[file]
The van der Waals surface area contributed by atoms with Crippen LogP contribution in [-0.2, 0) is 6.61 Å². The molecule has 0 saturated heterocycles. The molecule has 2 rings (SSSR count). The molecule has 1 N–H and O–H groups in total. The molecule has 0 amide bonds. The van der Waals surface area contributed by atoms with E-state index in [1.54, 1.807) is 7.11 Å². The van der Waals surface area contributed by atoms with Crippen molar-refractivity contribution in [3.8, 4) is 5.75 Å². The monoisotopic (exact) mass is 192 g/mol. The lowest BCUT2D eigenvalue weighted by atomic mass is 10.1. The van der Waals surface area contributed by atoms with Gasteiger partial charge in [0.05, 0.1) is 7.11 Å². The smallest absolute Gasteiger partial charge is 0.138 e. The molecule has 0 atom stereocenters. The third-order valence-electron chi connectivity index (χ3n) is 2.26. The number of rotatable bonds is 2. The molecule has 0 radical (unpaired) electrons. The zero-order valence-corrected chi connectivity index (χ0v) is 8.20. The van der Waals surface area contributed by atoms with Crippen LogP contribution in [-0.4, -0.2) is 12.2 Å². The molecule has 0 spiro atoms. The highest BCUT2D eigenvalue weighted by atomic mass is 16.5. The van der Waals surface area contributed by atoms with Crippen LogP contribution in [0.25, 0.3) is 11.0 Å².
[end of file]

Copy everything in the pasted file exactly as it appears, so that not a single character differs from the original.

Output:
The van der Waals surface area contributed by atoms with Crippen LogP contribution in [-0.2, 0) is 6.61 Å². The molecule has 0 saturated heterocycles. The molecule has 2 rings (SSSR count). The molecule has 1 N–H and O–H groups in total. The molecule has 0 amide bonds. The van der Waals surface area contributed by atoms with E-state index in [1.54, 1.807) is 7.11 Å². The van der Waals surface area contributed by atoms with Crippen molar-refractivity contribution in [3.8, 4) is 5.75 Å². The monoisotopic (exact) mass is 192 g/mol. The lowest BCUT2D eigenvalue weighted by atomic mass is 10.1. The van der Waals surface area contributed by atoms with Gasteiger partial charge in [0.05, 0.1) is 7.11 Å². The smallest absolute Gasteiger partial charge is 0.138 e. The molecule has 0 atom stereocenters. The third-order valence-electron chi connectivity index (χ3n) is 2.26. The number of rotatable bonds is 2. The molecule has 0 radical (unpaired) electrons. The zero-order valence-corrected chi connectivity index (χ0v) is 8.20. The van der Waals surface area contributed by atoms with Crippen LogP contribution in [-0.4, -0.2) is 12.2 Å². The molecule has 0 spiro atoms. The highest BCUT2D eigenvalue weighted by atomic mass is 16.5. The van der Waals surface area contributed by atoms with Crippen LogP contribution in [0.25, 0.3) is 11.0 Å².